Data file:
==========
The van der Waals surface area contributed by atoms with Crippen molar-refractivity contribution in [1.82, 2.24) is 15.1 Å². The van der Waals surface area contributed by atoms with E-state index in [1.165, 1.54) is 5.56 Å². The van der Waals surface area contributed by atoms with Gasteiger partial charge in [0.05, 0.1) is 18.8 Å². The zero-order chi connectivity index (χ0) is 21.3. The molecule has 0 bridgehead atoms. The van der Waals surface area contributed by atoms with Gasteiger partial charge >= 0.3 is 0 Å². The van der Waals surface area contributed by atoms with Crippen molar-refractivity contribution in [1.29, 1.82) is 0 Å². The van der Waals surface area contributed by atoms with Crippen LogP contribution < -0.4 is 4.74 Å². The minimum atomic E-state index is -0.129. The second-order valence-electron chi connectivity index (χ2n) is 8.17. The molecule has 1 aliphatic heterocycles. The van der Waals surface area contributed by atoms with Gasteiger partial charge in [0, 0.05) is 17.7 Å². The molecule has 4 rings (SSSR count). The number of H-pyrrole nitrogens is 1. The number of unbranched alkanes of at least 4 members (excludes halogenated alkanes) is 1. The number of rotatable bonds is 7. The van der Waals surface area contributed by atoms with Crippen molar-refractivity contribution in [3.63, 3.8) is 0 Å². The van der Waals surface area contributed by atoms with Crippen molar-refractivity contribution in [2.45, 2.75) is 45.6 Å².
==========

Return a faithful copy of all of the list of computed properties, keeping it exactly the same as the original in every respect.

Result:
The van der Waals surface area contributed by atoms with Crippen molar-refractivity contribution in [1.82, 2.24) is 15.1 Å². The van der Waals surface area contributed by atoms with E-state index in [1.165, 1.54) is 5.56 Å². The van der Waals surface area contributed by atoms with Gasteiger partial charge in [0.05, 0.1) is 18.8 Å². The zero-order chi connectivity index (χ0) is 21.3. The molecule has 0 bridgehead atoms. The van der Waals surface area contributed by atoms with Gasteiger partial charge >= 0.3 is 0 Å². The van der Waals surface area contributed by atoms with Crippen molar-refractivity contribution in [1.29, 1.82) is 0 Å². The van der Waals surface area contributed by atoms with Crippen LogP contribution < -0.4 is 4.74 Å². The minimum atomic E-state index is -0.129. The second-order valence-electron chi connectivity index (χ2n) is 8.17. The molecule has 1 aliphatic heterocycles. The van der Waals surface area contributed by atoms with Gasteiger partial charge in [0, 0.05) is 17.7 Å². The molecule has 4 rings (SSSR count). The number of H-pyrrole nitrogens is 1. The number of unbranched alkanes of at least 4 members (excludes halogenated alkanes) is 1. The number of rotatable bonds is 7. The van der Waals surface area contributed by atoms with Crippen molar-refractivity contribution in [3.63, 3.8) is 0 Å². The van der Waals surface area contributed by atoms with Crippen molar-refractivity contribution in [2.45, 2.75) is 45.6 Å².